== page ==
The mowing of a field

This passage, the opening lines of an essay by Hilaire Belloc, was one of those pieces we were shown at school, some 50 years ago, as an example of fine English writing.  I have just discovered it again accidentally through the benign agency of the great Project Gutenberg.  I find that I still agree with the judgement.rural-scene

THERE is a valley in South England remote from ambition and from fear, where the passage of strangers is rare and unperceived, and where the scent of the grass in summer is breathed only by those who are native to that unvisited land. The roads to the Channel do not traverse it; they choose upon either side easier passes over the range. One track alone leads up through it to the hills, and this is changeable: now green where men have little occasion to go, now a good road where it nears the homesteads and the barns. The woods grow steep above the slopes; they reach sometimes the very summit of the heights, or, when they cannot attain them, fill in and clothe the coombes. And, in between, along the floor of the valley, deep pastures and their silence are bordered by lawns of chalky grass and the small yew trees of the Downs.

The clouds that visit its sky reveal themselves beyond the one great rise, and sail, white and enormous, to the other, and sink beyond that other. But the plains above which they have traveled and the Weald to which they go, the people of the valley cannot see and hardly recall. The wind, when it reaches such fields, is no longer a gale from the salt, but fruitful and soft, an inland breeze; and those whose blood was nourished here feel in that wind the fruitfulness of our orchards and all the life that all things draw from the air.

In this place, when I was a boy, I pushed through a fringe of beeches that made a complete screen between me and the world, and I came to a glade called No Man’s Land. I climbed beyond it, and I was surprised and glad, because from the ridge of that glade, I saw the sea. To this place very lately I returned.

From: Hilaire Belloc The mowing of a field; in Modern Essays, selected by Christopher Morley 1921



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The trumpet sounds

For all that he swears in public that he will stay on as candidate for the presidency, Mr Trump conveys a different impression.  To me he looks like a man trying on a role for size; it intrigues him, just as he wants to see how far he can get in it – and yes, get away with it – without really lusting for the White House.  He’s probably not given too much thought to what he would do if he were elected in November.  Despite the blustering promises to take clamant action from Day One, Mr Trump is not really looking that further ahead.  Rather, he is in the moment, and loving it, and being brazen about it, not particularly caring who comes with him in the storyline, but alert to the risk of getting bored by this whole show.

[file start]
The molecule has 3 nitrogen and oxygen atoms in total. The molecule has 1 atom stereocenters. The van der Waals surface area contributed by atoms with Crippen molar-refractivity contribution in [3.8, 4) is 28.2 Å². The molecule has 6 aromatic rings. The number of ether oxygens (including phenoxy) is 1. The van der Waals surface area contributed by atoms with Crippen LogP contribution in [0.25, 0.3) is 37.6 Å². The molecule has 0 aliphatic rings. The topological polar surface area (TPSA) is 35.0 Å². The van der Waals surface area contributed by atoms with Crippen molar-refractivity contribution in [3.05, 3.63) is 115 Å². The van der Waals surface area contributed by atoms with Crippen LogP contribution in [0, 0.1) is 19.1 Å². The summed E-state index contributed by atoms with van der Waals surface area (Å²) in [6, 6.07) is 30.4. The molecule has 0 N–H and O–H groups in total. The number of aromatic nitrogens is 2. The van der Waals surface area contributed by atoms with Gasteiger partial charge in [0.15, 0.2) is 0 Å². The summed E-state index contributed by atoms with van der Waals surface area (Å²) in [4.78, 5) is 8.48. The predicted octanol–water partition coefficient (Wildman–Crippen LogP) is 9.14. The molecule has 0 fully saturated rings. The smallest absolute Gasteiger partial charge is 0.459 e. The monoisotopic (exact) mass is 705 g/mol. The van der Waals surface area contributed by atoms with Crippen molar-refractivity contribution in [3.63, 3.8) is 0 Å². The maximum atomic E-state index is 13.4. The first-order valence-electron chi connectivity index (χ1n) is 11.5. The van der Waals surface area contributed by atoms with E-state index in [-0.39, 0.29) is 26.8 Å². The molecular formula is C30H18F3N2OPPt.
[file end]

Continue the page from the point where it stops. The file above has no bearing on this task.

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Why are we voting?

Now that the Brexit campaigns are winding down, we are entitled to ask what they were all about.  Not Europe; not even migration.  Judging by what ordinary people going about their lives in front of the media’s lens had to say, the EU referendum offered an opportunity to lash out against the ‘way things are going’: turbo-capitalism, globalisation, inequality, the standard of living, genteel deprivation; above all, a chance to wonder aloud, who makes the decisions that affect me and mine without any participation by me?  “You work, we rule, they said.  We worked, they ruled./ They fooled the tenements. All men were fooled.” (from Empires, by Douglas Dunn).  Whatever the result of the vote tomorrow, this sullen bewilderment and anger has to be addressed, and healed.

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Referendum blues

Ever careful not to be seen as partisan in the Brexit debate, the BBC sallies into the streets to find out what ‘ordinary people’ think.  Presumably they edit the pieces so that we get a truly unbiased view of what the vox pop is saying.  What is astonishing is the number of times respondents claim that they do not know which way to vote in the referendum because they do not feel adequately informed.  Given the amount of coverage in the media, how can this be?  Where have they been? If they end up in the polling booth with only a very superficial knowledge of the issues involved, how far does that invalidate the result?

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Windsor tenacity

Looking at the newly published pictures of HM The Queen and her three male heirs in line of succession, I am reminded that some time ago I posted some speculative trivia predicting how the British throne would pass from generation to generation. Let’s try that again. Continue reading